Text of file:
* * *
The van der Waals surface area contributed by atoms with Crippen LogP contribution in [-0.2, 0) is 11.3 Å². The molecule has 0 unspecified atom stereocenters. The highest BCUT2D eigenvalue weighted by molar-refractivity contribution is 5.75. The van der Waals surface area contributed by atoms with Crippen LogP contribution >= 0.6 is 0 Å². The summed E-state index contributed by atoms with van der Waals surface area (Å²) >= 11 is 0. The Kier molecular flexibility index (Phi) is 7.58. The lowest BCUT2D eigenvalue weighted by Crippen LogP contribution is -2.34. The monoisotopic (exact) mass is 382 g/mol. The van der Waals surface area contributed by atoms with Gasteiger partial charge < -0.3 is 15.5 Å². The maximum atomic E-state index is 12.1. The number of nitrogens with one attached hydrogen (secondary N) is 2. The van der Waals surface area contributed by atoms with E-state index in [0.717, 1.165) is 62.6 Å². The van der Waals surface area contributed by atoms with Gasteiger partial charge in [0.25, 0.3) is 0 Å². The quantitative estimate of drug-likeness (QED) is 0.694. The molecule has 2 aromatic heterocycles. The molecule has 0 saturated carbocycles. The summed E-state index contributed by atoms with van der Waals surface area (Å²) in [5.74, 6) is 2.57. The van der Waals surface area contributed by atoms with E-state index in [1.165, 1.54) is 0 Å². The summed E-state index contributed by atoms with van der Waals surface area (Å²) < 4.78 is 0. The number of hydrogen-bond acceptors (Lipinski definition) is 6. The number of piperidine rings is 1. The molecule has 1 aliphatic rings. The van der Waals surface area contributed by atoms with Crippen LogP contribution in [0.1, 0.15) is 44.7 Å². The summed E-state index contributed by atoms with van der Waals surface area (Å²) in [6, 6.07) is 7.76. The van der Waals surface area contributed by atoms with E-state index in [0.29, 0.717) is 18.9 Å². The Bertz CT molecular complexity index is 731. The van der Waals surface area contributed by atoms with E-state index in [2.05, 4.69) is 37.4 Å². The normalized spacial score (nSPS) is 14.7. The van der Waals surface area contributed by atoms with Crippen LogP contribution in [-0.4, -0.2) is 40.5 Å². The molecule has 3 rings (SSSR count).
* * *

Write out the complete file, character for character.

The van der Waals surface area contributed by atoms with Crippen LogP contribution in [-0.2, 0) is 11.3 Å². The molecule has 0 unspecified atom stereocenters. The highest BCUT2D eigenvalue weighted by molar-refractivity contribution is 5.75. The van der Waals surface area contributed by atoms with Crippen LogP contribution >= 0.6 is 0 Å². The summed E-state index contributed by atoms with van der Waals surface area (Å²) >= 11 is 0. The Kier molecular flexibility index (Phi) is 7.58. The lowest BCUT2D eigenvalue weighted by Crippen LogP contribution is -2.34. The monoisotopic (exact) mass is 382 g/mol. The van der Waals surface area contributed by atoms with Gasteiger partial charge < -0.3 is 15.5 Å². The maximum atomic E-state index is 12.1. The number of nitrogens with one attached hydrogen (secondary N) is 2. The van der Waals surface area contributed by atoms with E-state index in [0.717, 1.165) is 62.6 Å². The van der Waals surface area contributed by atoms with Gasteiger partial charge in [0.25, 0.3) is 0 Å². The quantitative estimate of drug-likeness (QED) is 0.694. The molecule has 2 aromatic heterocycles. The molecule has 0 saturated carbocycles. The summed E-state index contributed by atoms with van der Waals surface area (Å²) in [5.74, 6) is 2.57. The van der Waals surface area contributed by atoms with E-state index in [1.165, 1.54) is 0 Å². The summed E-state index contributed by atoms with van der Waals surface area (Å²) < 4.78 is 0. The number of hydrogen-bond acceptors (Lipinski definition) is 6. The number of piperidine rings is 1. The molecule has 1 aliphatic rings. The van der Waals surface area contributed by atoms with Crippen LogP contribution in [0.1, 0.15) is 44.7 Å². The summed E-state index contributed by atoms with van der Waals surface area (Å²) in [6, 6.07) is 7.76. The van der Waals surface area contributed by atoms with E-state index in [0.29, 0.717) is 18.9 Å². The Bertz CT molecular complexity index is 731. The van der Waals surface area contributed by atoms with E-state index in [2.05, 4.69) is 37.4 Å². The normalized spacial score (nSPS) is 14.7. The van der Waals surface area contributed by atoms with Crippen LogP contribution in [-0.4, -0.2) is 40.5 Å². The molecule has 3 rings (SSSR count).